He and Chewie have been in tight scrapes before, but nothing like this.
I’ve written repeatedly in the last couple years about how Disney’s release plan for the Star Wars films, at least those after 2015’s relaunch with The Force Awakens, is executed on a consolidated schedule compared to many other blockbuster franchises. In each case, the marketing for the next movie has to wait until the release window for the previous one is fully closed. So Rogue One’s campaign didn’t begin until The Force Awakens was on home video. The Last Jedi’s didn’t start until Rogue One was on home video.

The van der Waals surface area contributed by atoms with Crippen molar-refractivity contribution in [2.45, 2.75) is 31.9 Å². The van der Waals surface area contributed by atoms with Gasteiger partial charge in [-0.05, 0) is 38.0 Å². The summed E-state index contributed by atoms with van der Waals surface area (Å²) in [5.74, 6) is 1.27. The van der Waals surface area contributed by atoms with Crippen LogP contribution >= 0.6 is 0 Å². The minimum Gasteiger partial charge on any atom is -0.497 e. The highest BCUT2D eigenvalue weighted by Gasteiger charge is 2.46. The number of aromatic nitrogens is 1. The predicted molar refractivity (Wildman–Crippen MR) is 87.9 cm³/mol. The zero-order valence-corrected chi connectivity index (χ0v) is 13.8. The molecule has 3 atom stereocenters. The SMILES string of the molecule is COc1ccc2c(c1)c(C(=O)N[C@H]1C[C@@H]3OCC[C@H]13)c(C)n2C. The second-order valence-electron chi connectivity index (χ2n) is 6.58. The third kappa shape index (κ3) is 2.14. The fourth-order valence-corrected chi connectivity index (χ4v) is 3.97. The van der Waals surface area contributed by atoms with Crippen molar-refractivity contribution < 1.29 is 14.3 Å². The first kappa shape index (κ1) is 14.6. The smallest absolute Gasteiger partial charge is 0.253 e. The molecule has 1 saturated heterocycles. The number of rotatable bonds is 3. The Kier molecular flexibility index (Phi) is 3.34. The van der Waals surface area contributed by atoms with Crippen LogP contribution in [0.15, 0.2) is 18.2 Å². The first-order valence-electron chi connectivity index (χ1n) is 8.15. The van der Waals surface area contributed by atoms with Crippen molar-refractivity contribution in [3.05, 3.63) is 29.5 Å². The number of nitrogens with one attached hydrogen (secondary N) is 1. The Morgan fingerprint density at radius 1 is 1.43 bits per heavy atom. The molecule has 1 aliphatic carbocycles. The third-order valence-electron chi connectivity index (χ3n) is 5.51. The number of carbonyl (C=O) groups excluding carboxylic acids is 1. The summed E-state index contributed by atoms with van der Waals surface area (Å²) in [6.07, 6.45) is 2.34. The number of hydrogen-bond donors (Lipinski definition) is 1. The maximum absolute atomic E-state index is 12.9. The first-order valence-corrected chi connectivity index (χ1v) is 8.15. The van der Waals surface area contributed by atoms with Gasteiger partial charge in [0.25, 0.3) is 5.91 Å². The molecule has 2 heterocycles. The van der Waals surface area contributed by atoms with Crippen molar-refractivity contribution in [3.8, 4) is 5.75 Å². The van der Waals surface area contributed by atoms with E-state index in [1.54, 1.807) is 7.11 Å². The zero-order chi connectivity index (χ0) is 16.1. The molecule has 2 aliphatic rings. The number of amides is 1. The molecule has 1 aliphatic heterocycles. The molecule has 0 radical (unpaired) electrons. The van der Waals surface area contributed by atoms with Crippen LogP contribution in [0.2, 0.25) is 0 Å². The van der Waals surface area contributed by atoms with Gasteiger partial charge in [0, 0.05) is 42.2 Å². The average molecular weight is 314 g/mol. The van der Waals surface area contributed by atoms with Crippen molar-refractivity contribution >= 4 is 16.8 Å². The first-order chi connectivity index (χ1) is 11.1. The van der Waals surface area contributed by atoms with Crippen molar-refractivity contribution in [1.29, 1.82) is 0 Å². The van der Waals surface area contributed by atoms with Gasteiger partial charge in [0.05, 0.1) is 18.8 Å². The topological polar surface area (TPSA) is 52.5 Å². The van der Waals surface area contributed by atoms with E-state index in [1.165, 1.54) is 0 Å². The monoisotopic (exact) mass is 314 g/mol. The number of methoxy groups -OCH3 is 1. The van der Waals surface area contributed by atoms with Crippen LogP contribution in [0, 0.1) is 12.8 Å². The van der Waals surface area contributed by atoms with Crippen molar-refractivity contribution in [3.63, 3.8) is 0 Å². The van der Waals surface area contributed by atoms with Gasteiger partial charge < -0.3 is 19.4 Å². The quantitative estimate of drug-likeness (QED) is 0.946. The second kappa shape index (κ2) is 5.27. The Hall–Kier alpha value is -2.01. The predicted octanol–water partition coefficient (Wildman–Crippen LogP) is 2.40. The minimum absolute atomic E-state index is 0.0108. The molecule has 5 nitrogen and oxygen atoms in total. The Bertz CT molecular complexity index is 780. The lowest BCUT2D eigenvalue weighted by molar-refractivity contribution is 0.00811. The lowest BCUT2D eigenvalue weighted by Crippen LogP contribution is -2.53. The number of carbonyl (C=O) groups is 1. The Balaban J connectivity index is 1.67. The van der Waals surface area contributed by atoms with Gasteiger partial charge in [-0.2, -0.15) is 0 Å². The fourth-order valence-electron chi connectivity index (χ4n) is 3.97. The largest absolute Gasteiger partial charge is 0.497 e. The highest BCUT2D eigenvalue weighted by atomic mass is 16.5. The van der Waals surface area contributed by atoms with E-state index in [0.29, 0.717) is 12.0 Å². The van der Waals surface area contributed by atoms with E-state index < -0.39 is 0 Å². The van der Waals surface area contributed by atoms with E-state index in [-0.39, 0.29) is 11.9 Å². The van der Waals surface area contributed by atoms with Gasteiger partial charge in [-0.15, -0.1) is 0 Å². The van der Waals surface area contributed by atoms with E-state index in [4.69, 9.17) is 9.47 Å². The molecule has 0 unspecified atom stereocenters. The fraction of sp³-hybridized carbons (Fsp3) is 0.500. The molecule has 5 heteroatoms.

With each movie coming out in December and the home video release generally happening in May, that’s just a seven month window for the marketing to operate within. That’s unusual in today’s marketplace, where IP-driven franchise films routinely have trailers drop a year or more out from release. It keeps the potential for audience confusion and burnout down, though, since the public only has to focus on one Star Wars movie at a time.
Precedent is about to be broken with this May’s release of Solo: A Star Wars Story.